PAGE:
Kurtz, Irene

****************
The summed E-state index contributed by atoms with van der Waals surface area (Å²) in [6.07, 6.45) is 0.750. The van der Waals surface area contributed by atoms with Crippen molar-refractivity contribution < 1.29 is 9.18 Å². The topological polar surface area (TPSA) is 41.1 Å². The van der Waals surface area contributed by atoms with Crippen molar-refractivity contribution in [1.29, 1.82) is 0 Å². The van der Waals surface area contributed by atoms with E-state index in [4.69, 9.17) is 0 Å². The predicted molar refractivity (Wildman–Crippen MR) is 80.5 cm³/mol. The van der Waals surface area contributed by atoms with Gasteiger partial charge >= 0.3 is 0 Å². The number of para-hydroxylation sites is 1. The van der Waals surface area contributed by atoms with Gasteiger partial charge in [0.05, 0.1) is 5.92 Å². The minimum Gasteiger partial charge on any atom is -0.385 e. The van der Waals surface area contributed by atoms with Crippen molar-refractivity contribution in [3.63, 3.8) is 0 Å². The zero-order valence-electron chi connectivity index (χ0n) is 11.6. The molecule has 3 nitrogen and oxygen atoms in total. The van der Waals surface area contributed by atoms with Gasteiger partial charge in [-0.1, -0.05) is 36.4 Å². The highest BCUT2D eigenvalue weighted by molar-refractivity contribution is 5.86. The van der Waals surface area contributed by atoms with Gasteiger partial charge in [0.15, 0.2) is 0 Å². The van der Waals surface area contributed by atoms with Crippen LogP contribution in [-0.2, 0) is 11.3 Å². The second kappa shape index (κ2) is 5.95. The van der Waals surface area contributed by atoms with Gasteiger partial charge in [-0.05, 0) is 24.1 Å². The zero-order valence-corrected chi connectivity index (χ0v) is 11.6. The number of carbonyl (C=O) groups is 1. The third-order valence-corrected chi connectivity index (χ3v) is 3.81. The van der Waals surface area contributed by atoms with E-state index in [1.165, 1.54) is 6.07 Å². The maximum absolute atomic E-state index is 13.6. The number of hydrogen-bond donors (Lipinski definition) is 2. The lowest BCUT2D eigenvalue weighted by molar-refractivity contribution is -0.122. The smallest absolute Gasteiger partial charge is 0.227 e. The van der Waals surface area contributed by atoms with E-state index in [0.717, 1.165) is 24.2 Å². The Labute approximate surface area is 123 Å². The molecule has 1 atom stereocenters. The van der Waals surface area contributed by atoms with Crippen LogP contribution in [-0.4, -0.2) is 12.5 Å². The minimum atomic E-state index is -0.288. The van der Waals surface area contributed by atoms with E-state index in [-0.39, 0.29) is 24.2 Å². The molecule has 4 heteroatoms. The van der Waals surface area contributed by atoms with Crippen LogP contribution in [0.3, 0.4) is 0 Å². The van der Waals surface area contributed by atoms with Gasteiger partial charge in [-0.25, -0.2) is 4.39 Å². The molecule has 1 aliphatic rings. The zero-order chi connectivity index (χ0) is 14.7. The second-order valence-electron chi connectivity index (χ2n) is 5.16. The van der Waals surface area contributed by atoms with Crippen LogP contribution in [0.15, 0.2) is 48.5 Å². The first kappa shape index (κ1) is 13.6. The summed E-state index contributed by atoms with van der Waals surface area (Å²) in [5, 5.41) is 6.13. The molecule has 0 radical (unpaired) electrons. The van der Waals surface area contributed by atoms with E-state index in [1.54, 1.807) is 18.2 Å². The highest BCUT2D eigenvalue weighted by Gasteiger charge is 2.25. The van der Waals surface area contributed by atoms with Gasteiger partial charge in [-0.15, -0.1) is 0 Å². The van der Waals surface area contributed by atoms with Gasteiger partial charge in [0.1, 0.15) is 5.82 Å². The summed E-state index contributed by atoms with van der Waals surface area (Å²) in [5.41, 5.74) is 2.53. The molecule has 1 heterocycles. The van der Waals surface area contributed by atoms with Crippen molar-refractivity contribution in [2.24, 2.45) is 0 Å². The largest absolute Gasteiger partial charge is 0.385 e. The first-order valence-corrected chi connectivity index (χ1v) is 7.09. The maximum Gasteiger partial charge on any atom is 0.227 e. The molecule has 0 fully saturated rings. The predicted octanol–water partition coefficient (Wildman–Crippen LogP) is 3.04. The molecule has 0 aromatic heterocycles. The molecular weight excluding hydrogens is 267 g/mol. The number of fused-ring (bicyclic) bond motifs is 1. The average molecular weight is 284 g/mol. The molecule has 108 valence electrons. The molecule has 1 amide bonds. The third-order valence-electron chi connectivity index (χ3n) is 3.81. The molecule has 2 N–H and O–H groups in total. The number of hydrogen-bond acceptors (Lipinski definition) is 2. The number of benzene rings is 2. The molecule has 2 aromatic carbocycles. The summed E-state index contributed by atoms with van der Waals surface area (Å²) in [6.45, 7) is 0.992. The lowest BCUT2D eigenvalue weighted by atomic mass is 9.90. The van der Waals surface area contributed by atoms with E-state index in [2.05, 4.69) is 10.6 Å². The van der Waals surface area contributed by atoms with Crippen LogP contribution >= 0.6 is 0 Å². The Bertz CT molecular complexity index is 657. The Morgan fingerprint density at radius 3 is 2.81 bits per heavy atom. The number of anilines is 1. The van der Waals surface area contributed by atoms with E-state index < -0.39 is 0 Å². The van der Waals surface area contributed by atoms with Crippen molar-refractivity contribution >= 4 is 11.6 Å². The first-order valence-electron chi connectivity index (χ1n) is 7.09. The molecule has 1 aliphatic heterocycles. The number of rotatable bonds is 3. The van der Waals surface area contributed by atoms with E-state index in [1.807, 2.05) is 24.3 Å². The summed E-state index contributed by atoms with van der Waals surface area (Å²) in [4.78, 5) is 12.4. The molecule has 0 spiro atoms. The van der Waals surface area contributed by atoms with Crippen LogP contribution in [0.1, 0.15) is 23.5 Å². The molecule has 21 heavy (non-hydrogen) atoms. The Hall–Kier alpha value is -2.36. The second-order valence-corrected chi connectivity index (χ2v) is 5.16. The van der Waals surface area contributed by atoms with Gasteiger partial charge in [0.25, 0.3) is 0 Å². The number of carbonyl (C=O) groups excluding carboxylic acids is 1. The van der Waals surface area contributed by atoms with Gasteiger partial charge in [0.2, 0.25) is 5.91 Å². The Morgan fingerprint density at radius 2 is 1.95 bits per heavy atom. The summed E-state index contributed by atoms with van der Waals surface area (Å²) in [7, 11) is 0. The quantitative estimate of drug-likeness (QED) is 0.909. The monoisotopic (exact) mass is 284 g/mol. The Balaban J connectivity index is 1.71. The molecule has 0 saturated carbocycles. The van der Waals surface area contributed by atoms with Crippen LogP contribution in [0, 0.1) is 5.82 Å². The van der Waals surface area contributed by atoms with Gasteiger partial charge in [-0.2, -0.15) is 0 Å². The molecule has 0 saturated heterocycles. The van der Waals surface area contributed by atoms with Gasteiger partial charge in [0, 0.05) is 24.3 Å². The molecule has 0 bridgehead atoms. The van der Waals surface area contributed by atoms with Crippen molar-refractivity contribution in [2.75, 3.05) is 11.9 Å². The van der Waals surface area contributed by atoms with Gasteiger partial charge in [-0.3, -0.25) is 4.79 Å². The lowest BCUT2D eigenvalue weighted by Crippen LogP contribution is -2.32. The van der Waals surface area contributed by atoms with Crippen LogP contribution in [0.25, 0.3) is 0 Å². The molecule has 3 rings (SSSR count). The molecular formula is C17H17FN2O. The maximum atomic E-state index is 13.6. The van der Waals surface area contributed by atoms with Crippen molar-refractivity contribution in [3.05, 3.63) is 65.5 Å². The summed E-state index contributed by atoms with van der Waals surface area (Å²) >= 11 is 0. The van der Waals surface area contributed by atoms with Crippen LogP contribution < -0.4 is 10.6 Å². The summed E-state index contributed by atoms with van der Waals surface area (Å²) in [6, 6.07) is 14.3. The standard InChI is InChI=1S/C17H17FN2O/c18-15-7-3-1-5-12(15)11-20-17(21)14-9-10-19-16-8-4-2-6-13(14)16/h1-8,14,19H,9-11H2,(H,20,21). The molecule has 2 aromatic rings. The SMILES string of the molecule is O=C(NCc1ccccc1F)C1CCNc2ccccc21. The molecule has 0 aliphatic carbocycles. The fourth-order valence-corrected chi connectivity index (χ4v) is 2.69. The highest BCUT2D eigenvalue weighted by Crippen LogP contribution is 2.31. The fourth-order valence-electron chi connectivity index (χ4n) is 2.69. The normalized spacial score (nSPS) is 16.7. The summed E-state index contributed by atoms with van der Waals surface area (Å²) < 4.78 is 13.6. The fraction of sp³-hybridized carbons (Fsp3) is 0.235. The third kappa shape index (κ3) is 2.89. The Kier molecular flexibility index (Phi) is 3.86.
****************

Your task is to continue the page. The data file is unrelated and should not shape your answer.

Irene Kurtz was born February 2, 1928 in Warsaw, Poland.  She grew up with lots of extended family, and was living a happy life, going to school and celebrating shabbat.  The coming of war in 1939 would shatter that life; it began with restrictions and shortages, and it quickly escalated as the Nazis and their collaborators began the process of creating ghettos.  Once that fateful step happened Irene and her family faced the daily dangers of round-ups, starvation, slave labour and murder.  During that time, Irene’s sister and mother were selected and taken away; Irene and her father continued to face the random existence of the ghetto, relying on smuggling and bribery to stay alive. They witnessed the fateful uprising of 1943, and Irene even visited Mila 18 at one point. As the uprising reached its inevitable conclusion, Irene was deported to several of the camps, including Madjanek, Skarzysko, and Czestochowa, where she was a slave labourer. After her liberation by Soviet troops she worked in a hospital before she was able to leave Poland and eventually emigrate to Israel, and then Canada.  Irene has become an advocate for Holocaust education, and was first interviewed at Baycrest’s Cafe Europa by Crestwood students So Hee Pyo, Jenny Son, Lauren Engeland, and Emma Myers.  Irene visited Mr. Masters’ History 12 class in person in April 2023, sharing her testimony with Grade 11-12 students.